When two black holes merge, they release a tremendous amount of energy. When LIGO detected the first black hole merger in 2015, we found that three solar masses worth of energy was released as gravitational waves. But gravitational waves don’t interact strongly with matter. The effects of gravitational waves are so small that you’d need to be extremely close to a merger to feel them. So how can we possibly observe the gravitational waves of merging black holes across millions of light-years?Continue reading “LIGO Will Squeeze Light To Overcome The Quantum Noise Of Empty Space”
In 2017, LIGO (Laser-Interferometer Gravitational Wave Observatory) and Virgo detected gravitational waves coming from the merger of two neutron stars. They named that signal GW170817. Two seconds after detecting it, NASA’s Fermi satellite detected a gamma ray burst (GRB) that was named GRB170817A. Within minutes, telescopes and observatories around the world honed in on the event.
The Hubble Space Telescope played a role in this historic detection of two neutron stars merging. Starting in December 2017, Hubble detected the visible light from this merger, and in the next year and a half it turned its powerful mirror on the same location over 10 times. The result?
The deepest image of the afterglow of this event, and one chock-full of scientific detail.Continue reading “Hubble Has Looked at the 2017 Kilonova Explosion Almost a Dozen Times, Watching it Slowly Fade Away”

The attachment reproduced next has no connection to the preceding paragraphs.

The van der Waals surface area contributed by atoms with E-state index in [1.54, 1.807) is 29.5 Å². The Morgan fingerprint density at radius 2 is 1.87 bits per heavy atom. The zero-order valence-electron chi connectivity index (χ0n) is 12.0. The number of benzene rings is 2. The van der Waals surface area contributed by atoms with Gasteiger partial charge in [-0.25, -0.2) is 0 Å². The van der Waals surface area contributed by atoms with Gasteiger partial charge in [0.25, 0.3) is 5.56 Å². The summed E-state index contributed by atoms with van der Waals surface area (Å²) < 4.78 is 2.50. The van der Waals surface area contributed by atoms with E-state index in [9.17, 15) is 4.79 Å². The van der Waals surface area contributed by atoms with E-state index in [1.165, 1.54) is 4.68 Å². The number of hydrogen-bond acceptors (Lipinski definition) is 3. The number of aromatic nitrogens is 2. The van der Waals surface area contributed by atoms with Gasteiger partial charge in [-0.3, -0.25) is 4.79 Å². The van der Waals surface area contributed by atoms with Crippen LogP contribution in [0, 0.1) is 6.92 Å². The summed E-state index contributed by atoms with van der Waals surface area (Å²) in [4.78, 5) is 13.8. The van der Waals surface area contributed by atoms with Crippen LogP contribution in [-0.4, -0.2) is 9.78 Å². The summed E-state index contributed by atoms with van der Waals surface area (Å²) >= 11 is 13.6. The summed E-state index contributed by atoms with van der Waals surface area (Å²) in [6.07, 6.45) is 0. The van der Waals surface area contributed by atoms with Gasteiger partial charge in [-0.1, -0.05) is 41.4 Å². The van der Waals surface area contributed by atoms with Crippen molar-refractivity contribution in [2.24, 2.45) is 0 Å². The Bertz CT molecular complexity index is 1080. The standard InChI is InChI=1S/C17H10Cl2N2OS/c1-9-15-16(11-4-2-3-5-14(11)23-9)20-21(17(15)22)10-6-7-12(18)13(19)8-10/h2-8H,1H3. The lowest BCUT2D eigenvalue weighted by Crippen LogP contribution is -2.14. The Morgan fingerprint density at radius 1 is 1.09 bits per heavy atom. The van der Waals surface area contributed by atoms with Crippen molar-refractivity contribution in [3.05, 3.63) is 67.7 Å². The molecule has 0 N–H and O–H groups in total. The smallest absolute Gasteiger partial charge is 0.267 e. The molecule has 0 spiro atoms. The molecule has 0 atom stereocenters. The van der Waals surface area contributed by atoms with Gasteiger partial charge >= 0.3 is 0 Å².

A new signal detected by LIGO/Virgo may be the so-called ‘holy grail’ of astrophysics: the merger of a neutron star and a black hole. They’ve discovered pairs of black holes merging, and pairs of neutron stars merging, but until now, not a neutron star-black hole pair.Continue reading “It Looks Like LIGO/Virgo Have Detected a Black Hole Eating a Neutron Star. For the First Time Ever”
On February 11th, 2016, scientists at the Laser Interferometer Gravitational-wave Observatory (LIGO) made history when they announced the first-ever detection of gravitational waves (GWs). Since that time, multiple detections have taken place and scientific collaborations between observatories – like Advanced LIGO and Advanced Virgo – are allowing for unprecedented levels of sensitivity and data sharing.
Previously, seven such events had been confirmed, six of which were caused by the mergers of binary black holes (BBH) and one by the merger of a binary neutron star. But on Saturday, Dec. 1st, a team of scientists the LIGO Scientific Collaboration (LSC) and Virgo Collaboration presented new results that indicated the discovery of four more gravitational wave events. This brings the total number of GW events detected in the last three years to eleven.